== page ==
It’s 100 years ago today since the United Federation of Labour, the Social Democratic party and representatives of Labour representation Committees came together in Wellington to form the Labour Party.

Since then it has been in power for a total of only 35 years – most memorably its first term from 1935 – 1949.

Tonight the party will launch a new history by Jim McAloon, a history lecturer at Victoria University.

Ove the following days, it will hold a variety of events including seminars and a special general meeting which are designed to propel it forward.

Central to those events it is promising a major announcement on housing.

It is possible that announcement may include a proposal that the Reserve Bank clamp down on lending for property investment.

The Prime Minister, possibly speculating what Labour might announce, has already this week revealed that the Government has been talking to the Bank about this issue, and the Bank’s Deputy Governor Grant Spencer will make a speech today about macro-prudential policy and housing market risk.

Well, flagged speeches like that are currently the bank’s favourite means of making announcements.

Labour must be hoping it won’t pre-empt their own plans because happily for the party its Parliamentary team feels it has made a rare hit on the Government with its campaign over housing.

At the same time – perhaps ironically – the gravitational centre of the party is increasingly looking like the Parliamentary team rather than the organisational wing.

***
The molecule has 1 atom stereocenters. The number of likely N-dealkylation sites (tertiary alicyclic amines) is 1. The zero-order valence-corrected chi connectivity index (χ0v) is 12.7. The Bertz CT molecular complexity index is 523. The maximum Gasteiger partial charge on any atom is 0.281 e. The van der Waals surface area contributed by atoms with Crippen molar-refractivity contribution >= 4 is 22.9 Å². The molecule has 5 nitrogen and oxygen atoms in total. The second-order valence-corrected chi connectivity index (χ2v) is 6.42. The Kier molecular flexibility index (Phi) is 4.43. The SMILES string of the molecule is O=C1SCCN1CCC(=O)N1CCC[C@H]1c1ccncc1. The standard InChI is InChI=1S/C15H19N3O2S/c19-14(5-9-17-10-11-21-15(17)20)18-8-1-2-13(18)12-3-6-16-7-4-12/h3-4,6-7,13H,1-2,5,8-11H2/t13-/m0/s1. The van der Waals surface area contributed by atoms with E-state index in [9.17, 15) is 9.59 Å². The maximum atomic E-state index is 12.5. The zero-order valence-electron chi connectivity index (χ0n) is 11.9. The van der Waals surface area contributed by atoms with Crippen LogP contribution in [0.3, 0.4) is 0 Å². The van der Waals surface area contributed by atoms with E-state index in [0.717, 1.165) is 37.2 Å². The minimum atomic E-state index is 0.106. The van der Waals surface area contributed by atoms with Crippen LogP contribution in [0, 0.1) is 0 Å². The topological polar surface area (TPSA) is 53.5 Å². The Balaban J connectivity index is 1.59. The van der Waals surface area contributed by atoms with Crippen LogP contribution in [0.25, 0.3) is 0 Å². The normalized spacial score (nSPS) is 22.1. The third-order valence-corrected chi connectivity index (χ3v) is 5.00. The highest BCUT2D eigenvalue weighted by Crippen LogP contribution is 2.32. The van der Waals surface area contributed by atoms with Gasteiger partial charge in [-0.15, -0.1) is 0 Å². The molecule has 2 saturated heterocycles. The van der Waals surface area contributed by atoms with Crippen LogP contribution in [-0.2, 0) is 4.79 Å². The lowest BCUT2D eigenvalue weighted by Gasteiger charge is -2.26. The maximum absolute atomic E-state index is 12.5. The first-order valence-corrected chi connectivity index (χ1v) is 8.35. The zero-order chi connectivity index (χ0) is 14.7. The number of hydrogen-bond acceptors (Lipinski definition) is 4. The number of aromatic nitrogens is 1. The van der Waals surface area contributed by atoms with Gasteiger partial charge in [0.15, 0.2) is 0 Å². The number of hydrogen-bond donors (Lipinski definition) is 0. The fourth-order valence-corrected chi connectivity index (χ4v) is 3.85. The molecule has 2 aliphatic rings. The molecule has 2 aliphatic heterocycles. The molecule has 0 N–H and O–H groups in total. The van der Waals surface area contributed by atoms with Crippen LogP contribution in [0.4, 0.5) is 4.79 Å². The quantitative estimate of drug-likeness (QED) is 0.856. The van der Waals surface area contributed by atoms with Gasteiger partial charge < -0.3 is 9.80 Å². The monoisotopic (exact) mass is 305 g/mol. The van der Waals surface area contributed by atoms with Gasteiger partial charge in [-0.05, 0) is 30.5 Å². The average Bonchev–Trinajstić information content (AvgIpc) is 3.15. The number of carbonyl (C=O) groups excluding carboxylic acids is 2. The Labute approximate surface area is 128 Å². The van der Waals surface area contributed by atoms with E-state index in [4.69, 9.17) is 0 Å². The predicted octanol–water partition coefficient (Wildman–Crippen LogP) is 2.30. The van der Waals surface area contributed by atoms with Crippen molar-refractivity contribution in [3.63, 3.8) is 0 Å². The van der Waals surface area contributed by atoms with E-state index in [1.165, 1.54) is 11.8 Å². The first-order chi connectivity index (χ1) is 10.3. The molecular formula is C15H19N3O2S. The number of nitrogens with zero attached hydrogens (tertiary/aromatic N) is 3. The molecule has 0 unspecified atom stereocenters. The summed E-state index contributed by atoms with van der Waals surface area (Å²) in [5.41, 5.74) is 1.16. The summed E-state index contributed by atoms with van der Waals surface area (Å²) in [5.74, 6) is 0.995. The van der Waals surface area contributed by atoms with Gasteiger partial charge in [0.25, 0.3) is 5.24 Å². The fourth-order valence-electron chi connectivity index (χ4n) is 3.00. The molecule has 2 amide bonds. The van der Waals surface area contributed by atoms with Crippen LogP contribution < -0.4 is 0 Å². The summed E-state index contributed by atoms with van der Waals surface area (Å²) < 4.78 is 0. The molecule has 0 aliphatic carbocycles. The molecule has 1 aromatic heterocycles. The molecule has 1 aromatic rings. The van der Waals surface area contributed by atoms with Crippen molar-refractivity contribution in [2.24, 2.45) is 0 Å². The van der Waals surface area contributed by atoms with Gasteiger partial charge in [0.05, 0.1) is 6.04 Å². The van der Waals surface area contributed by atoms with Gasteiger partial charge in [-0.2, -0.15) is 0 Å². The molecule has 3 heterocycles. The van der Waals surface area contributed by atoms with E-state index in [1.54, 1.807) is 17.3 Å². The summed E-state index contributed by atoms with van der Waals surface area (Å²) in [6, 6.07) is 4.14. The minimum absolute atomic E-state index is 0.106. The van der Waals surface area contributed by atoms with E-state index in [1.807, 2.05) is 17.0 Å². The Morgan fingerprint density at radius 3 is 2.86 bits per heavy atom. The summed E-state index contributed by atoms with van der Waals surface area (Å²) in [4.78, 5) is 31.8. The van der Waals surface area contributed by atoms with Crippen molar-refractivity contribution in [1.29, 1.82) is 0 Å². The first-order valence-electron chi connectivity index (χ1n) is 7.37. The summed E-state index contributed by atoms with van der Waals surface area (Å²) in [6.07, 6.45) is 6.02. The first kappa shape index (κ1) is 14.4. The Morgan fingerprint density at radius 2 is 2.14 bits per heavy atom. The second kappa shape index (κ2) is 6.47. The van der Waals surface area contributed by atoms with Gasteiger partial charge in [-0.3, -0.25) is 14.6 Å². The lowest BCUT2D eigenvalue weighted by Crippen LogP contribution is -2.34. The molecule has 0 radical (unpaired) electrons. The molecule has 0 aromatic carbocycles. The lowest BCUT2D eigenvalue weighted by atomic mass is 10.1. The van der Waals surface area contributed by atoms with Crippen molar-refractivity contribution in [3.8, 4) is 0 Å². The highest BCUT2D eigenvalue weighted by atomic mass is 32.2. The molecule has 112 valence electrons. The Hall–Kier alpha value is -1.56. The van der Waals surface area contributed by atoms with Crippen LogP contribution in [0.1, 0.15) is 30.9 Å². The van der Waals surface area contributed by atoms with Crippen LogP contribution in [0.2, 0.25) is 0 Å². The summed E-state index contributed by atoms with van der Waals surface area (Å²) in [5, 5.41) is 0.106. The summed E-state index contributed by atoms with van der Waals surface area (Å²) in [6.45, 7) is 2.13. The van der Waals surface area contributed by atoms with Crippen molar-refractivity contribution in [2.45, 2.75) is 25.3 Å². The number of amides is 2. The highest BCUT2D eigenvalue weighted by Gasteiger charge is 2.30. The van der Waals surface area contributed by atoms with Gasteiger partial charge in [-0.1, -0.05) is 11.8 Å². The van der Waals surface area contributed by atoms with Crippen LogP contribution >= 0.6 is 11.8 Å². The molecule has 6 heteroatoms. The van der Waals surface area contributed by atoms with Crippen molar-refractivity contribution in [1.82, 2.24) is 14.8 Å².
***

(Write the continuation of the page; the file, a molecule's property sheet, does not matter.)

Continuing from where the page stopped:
Tensions continue to exist between the two.

This weekend’s special general meeting to change the party’s constitution to make ordering its list more flexible can be seen as an admonishment to the party over the way it allowed factional rivalries to dominate in the list ordering at the last election.

That process led to Te Tai Tokerau MP, Kelvin Davis, being placed down the list when he faced a tough fight for his seat against Hone Harawira.

He won and Leader Andrew Little, in contrast to the party, rated him highly enough to put him on the front bench.

There are also various reports that the party has been slow in raising the finance itaprty will need to fight an election.

Parliamentary sources partly blame the lack of funding on the way the MPs under David Cunliffe continually attacked National’s fund raising at the last election.

But Andrew Little has been trying to remedy that and has been holding functions with business and other stakeholders which are obviously designed to mend some of those fences.

Some of the capital’s best-known political lobbyists were among those invited to a recent Caucus function.

Inside the Parliamentary Party Mr Little is convening regular meetings with both his key lieutenants and then wider groups including the party leadership.

The Inner group though consists of Mr Little, his deputy Annette King, Grant Robertson, Phil Twyford and Chris Hipkins along with Chief of Staff, Matt McCarten, Political adviser Neale Jones and Head of Research, Martin Taylor.

The immediate priority for the party will be to entice some electable candidates to stand for it next year.

Apparently Mr Little has been approaching high-profile potential candidates himself; an indication that the party membership strength may not be up to producing household name type candidates.

There is a suggestion that two or three high profile figures are ready to put their names up for selection.

Mr Little is central to the party’s hopes for the immediate future.

But he has been in Parliament only five years and with the party base weakened by successive years of infighting and electoral failure he faces the difficult task of having to do much of the heavy lifting himself.

Though there are stil a few grumbles from some of the party’s right wing rump MPs, so far he has brought a new discipline and organisation to the Parliamentary team.

He has however yet to make it as a political figure with widespread popularity among the public.

For the meantime, he might console himself with the fact that Labour is the only political party in New Zealand to reach 100 years and from time to time (even recently)  things have been worse.